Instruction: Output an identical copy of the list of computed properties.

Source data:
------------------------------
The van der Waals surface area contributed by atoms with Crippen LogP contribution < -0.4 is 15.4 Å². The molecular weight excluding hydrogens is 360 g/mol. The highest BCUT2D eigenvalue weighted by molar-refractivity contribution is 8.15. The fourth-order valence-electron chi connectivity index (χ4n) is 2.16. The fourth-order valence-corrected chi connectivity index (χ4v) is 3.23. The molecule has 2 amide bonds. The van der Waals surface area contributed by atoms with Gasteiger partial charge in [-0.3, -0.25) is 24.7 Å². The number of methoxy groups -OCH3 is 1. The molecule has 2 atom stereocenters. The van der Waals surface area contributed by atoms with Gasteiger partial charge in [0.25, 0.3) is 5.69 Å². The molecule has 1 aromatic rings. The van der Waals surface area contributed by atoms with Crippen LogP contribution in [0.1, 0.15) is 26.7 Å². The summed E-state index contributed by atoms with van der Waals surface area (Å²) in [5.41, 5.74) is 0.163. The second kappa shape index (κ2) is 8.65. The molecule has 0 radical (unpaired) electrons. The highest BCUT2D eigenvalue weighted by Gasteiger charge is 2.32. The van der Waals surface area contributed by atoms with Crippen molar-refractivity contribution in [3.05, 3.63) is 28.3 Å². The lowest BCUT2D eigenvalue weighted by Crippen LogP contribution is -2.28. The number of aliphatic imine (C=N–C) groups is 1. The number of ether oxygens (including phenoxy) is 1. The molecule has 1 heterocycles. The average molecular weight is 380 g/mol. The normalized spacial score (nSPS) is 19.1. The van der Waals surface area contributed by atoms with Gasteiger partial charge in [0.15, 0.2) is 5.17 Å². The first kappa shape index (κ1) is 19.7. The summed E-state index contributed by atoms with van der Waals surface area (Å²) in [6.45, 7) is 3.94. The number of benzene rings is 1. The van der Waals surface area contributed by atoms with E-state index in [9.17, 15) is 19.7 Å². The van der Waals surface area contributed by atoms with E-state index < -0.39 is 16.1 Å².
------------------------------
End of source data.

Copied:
The van der Waals surface area contributed by atoms with Crippen LogP contribution < -0.4 is 15.4 Å². The molecular weight excluding hydrogens is 360 g/mol. The highest BCUT2D eigenvalue weighted by molar-refractivity contribution is 8.15. The fourth-order valence-electron chi connectivity index (χ4n) is 2.16. The fourth-order valence-corrected chi connectivity index (χ4v) is 3.23. The molecule has 2 amide bonds. The van der Waals surface area contributed by atoms with Gasteiger partial charge in [-0.3, -0.25) is 24.7 Å². The number of methoxy groups -OCH3 is 1. The molecule has 2 atom stereocenters. The van der Waals surface area contributed by atoms with Gasteiger partial charge in [0.25, 0.3) is 5.69 Å². The molecule has 1 aromatic rings. The van der Waals surface area contributed by atoms with Crippen LogP contribution in [0.1, 0.15) is 26.7 Å². The summed E-state index contributed by atoms with van der Waals surface area (Å²) in [5.41, 5.74) is 0.163. The second kappa shape index (κ2) is 8.65. The molecule has 0 radical (unpaired) electrons. The highest BCUT2D eigenvalue weighted by Gasteiger charge is 2.32. The van der Waals surface area contributed by atoms with Crippen molar-refractivity contribution in [3.05, 3.63) is 28.3 Å². The lowest BCUT2D eigenvalue weighted by Crippen LogP contribution is -2.28. The number of aliphatic imine (C=N–C) groups is 1. The number of ether oxygens (including phenoxy) is 1. The molecule has 1 heterocycles. The average molecular weight is 380 g/mol. The normalized spacial score (nSPS) is 19.1. The van der Waals surface area contributed by atoms with Gasteiger partial charge in [0.15, 0.2) is 5.17 Å². The first kappa shape index (κ1) is 19.7. The summed E-state index contributed by atoms with van der Waals surface area (Å²) in [6.45, 7) is 3.94. The number of benzene rings is 1. The van der Waals surface area contributed by atoms with E-state index in [9.17, 15) is 19.7 Å². The van der Waals surface area contributed by atoms with E-state index < -0.39 is 16.1 Å².